Thousands of Japanese spectators will be allowed to attend events at the Olympic Games this summer, organisers said on Monday, despite warnings from health experts that crowds risk fuelling a surge in coronavirus cases.
The president of the Tokyo 2020 organising committee, Seiko Hashimoto, said attendance would be capped at up to 50% of a venue’s capacity or a maximum of 10,000 people.
“In principle, spectators will be admitted to events subject to the above limits,” organisers said in a statement. “In light of the government’s restrictions on public events, the spectator limit for the Olympic Games will be set at 50% of venue capacity, up to a maximum of 10,000 people in all venues.”
A decision on spectators at the Paralympics will be delayed until 16 July, a week before the Olympics open. Japanese media reports said as many as 20,000 people could attend the Olympic opening ceremony at the main stadium, but organisers said the number would “not be that high”.
Government officials said they would leave open the option of holding events without spectators if the infection situation worsened before or during the Olympics.
“If there should be major dramatic change in infections, we may need to revisit this matter amongst ourselves, and we may need to consider the option of having no spectators in the venues,” the governor of Tokyo, Yuriko Koike, said.
Hashimoto said: “We want people there to appreciate Tokyo 2020. What is most important is for people in Japan to feel safe and secure, so we have to keep providing information to make them feel that way.”
After an online meeting with the International Olympic Committee, the International Paralympic Committee, and the Tokyo metropolitan and Japanese governments, she told reporters: “These limits will apply in principle, but they could be revised in the case of a state of emergency or any other virus measures that go into force at that time.”
Speaking before the meeting the IOC president, Thomas Bach, said he was “absolutely sure that it will be a decision to best protect the Japanese people and all participants”.
Spectators will be asked to wear masks, to travel directly to venues and to return home as soon as events have finished. Tokyo 2020’s chief executive, Toshiro Muto, said requiring them to offer proof of vaccination or a negative Covid-test result would be “problematic”.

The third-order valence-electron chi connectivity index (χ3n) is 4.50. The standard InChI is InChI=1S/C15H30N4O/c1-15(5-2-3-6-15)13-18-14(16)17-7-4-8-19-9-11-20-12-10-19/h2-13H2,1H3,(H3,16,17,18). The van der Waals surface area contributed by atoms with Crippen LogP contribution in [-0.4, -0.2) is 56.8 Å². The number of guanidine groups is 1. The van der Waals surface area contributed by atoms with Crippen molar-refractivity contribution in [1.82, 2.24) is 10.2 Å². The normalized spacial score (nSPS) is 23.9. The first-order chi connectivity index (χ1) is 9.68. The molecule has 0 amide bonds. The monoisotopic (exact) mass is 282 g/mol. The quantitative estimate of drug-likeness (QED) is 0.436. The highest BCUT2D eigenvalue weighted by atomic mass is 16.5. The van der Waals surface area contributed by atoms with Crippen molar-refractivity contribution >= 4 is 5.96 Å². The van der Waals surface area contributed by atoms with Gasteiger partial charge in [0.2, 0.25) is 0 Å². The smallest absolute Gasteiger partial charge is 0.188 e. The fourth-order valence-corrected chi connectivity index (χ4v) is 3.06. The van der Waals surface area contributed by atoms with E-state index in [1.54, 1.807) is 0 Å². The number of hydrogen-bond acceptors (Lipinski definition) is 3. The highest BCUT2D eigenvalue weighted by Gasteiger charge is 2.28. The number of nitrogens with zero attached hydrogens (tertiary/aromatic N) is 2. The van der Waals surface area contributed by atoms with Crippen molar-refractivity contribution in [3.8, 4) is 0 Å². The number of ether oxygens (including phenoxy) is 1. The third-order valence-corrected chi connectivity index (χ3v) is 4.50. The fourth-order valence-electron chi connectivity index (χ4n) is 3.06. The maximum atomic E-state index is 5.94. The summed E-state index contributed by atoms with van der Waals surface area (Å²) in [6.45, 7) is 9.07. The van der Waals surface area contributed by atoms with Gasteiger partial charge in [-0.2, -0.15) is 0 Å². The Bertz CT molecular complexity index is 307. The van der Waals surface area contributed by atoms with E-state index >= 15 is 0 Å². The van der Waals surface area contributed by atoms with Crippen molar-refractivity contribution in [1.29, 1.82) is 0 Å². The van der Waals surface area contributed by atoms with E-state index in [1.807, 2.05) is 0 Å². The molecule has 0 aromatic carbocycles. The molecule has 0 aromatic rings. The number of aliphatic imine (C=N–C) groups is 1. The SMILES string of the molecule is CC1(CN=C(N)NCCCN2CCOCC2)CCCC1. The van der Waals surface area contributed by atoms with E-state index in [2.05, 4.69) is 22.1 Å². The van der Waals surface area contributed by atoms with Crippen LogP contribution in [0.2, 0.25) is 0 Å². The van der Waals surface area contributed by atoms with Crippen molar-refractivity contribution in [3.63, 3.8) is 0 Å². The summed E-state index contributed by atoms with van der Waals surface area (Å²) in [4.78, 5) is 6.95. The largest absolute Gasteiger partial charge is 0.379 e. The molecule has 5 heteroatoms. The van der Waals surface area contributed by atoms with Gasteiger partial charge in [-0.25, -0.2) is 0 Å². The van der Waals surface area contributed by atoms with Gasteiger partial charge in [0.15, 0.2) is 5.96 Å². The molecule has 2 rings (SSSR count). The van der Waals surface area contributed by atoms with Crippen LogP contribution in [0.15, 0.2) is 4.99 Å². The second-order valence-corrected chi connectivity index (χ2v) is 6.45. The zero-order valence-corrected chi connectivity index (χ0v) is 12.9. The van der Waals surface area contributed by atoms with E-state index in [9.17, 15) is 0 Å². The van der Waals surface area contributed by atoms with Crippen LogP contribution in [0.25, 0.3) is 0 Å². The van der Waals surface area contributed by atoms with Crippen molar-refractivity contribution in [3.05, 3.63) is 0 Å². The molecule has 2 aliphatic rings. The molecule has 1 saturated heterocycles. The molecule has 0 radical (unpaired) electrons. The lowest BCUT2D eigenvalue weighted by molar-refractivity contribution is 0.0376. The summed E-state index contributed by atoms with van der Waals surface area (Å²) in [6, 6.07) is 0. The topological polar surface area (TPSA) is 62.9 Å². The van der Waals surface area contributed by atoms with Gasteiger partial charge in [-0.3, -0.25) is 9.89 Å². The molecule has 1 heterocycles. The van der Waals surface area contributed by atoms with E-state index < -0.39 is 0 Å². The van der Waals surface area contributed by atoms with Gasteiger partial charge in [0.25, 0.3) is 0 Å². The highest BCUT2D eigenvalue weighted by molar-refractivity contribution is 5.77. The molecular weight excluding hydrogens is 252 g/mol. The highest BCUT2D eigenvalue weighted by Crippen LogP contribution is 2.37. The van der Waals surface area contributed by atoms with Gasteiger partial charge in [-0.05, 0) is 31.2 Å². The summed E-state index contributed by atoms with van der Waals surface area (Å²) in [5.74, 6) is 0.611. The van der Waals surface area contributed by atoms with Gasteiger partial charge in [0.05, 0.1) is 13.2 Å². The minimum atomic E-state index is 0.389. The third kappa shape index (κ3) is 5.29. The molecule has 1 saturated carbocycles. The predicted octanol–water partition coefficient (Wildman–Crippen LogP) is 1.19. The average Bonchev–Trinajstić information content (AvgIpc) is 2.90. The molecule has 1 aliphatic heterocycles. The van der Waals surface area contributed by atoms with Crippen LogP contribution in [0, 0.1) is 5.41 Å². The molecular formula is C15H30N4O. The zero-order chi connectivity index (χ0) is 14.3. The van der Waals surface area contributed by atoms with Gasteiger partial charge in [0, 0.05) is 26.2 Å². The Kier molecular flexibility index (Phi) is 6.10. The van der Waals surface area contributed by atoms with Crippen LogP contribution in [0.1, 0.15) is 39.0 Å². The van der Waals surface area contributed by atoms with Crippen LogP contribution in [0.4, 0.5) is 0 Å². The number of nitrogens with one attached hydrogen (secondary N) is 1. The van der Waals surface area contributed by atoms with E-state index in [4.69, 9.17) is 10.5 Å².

A decision on whether to serve alcohol at venues is still under discussion, while a new lottery among existing ticket holders will have to be held. Before the Games were postponed last year, organisers had sold around 4.45 million Olympic tickets and nearly a million Paralympic tickets in Japan.
Last week the Japanese government’s top health adviser, Shigeru Omi, said banning all fans would be the safest option. “We believe the risks of infections inside venues would be lowest by holding the event with no fans,” said Omi, a former World Health Organization official.
“We believe it would be most desirable not to have fans inside venues. Regardless of holding the Olympics or not, Japan has continuing risks of a resurgence of the infections that puts pressure on the medical system.”
Hashimoto, however, said domestic and international sports events had been held safely with spectators in recent months, adding that Omi was referring to an “ideal” scenario. “We believe that we can hold the Games with spectators,” she said.
Organisers and the IOC decided this year to ban overseas spectators, while the number of officials, journalists and support staff has been cut to below 80,000, in addition to 11,500 athletes.
Japan’s public remains opposed to holding the Games. According to a 19-20 June poll by the Asahi News Network, 65% of respondents said they wanted the event postponed again or cancelled. Nearly 70% of respondents said they thought the Games would not be held safely and securely, despite reassurances by the Japanese prime minister, Yoshihide Suga.
Suga recently lifted a coronavirus state of emergency for Tokyo and eight other prefectures following a resurgence in Covid-19 cases driven by more transmissible variants.
The capital and six other regions are now under quasi-emergency restrictions until 11 July. Although bars and restaurants are now allowed to serve alcohol until 7pm, they must close an hour later.
While cases have decreased in Tokyo in recent weeks, the fall has not been as pronounced as officials had hoped. On Sunday it reported 376 new infections, up from 304 from a week earlier. The capital has recorded almost 170,000 cases since the start of the pandemic, and more than 2,100 deaths.
Japan has seen a comparatively small Covid-19 outbreak, but its death toll of nearly 14,500 is high by regional standards. Its vaccine rollout has been slower than those in other major economies, although it has picked up speed in recent days. Only 6.5% of the population has been fully vaccinated.